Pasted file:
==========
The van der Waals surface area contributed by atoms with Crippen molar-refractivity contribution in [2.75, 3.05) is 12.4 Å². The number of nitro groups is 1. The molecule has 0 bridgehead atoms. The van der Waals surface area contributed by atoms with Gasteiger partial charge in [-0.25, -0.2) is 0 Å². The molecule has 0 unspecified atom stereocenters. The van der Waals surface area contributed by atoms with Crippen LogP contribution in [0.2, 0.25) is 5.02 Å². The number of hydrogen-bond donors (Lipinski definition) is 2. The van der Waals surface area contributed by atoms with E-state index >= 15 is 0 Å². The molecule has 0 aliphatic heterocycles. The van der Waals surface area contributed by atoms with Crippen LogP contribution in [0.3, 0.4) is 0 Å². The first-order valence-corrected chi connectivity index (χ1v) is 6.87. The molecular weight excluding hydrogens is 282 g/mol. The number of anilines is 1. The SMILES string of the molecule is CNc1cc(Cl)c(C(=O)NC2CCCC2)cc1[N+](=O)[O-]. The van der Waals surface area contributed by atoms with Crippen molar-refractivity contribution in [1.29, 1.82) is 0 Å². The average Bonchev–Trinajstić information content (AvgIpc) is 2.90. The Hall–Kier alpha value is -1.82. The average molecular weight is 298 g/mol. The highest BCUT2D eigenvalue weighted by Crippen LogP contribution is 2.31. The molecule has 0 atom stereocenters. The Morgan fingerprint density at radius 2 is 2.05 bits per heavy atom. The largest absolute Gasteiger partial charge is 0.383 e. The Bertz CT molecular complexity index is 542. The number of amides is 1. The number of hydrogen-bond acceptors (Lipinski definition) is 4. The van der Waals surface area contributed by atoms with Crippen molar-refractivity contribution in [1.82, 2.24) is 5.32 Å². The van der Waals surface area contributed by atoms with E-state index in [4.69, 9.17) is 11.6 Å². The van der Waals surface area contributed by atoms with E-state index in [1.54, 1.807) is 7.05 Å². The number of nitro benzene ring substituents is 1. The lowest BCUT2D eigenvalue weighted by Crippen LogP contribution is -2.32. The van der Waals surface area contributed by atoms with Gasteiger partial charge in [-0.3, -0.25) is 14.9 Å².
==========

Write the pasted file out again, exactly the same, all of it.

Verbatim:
The van der Waals surface area contributed by atoms with Crippen molar-refractivity contribution in [2.75, 3.05) is 12.4 Å². The number of nitro groups is 1. The molecule has 0 bridgehead atoms. The van der Waals surface area contributed by atoms with Gasteiger partial charge in [-0.25, -0.2) is 0 Å². The molecule has 0 unspecified atom stereocenters. The van der Waals surface area contributed by atoms with Crippen LogP contribution in [0.2, 0.25) is 5.02 Å². The number of hydrogen-bond donors (Lipinski definition) is 2. The van der Waals surface area contributed by atoms with E-state index >= 15 is 0 Å². The molecule has 0 aliphatic heterocycles. The van der Waals surface area contributed by atoms with Crippen LogP contribution in [0.3, 0.4) is 0 Å². The first-order valence-corrected chi connectivity index (χ1v) is 6.87. The molecular weight excluding hydrogens is 282 g/mol. The number of anilines is 1. The SMILES string of the molecule is CNc1cc(Cl)c(C(=O)NC2CCCC2)cc1[N+](=O)[O-]. The van der Waals surface area contributed by atoms with Crippen molar-refractivity contribution in [1.29, 1.82) is 0 Å². The average Bonchev–Trinajstić information content (AvgIpc) is 2.90. The Hall–Kier alpha value is -1.82. The average molecular weight is 298 g/mol. The highest BCUT2D eigenvalue weighted by Crippen LogP contribution is 2.31. The molecule has 0 atom stereocenters. The Morgan fingerprint density at radius 2 is 2.05 bits per heavy atom. The largest absolute Gasteiger partial charge is 0.383 e. The Bertz CT molecular complexity index is 542. The number of amides is 1. The number of hydrogen-bond acceptors (Lipinski definition) is 4. The van der Waals surface area contributed by atoms with Crippen molar-refractivity contribution in [1.82, 2.24) is 5.32 Å². The van der Waals surface area contributed by atoms with E-state index in [4.69, 9.17) is 11.6 Å². The van der Waals surface area contributed by atoms with E-state index in [1.54, 1.807) is 7.05 Å². The number of nitro benzene ring substituents is 1. The lowest BCUT2D eigenvalue weighted by Crippen LogP contribution is -2.32. The van der Waals surface area contributed by atoms with Gasteiger partial charge in [-0.3, -0.25) is 14.9 Å².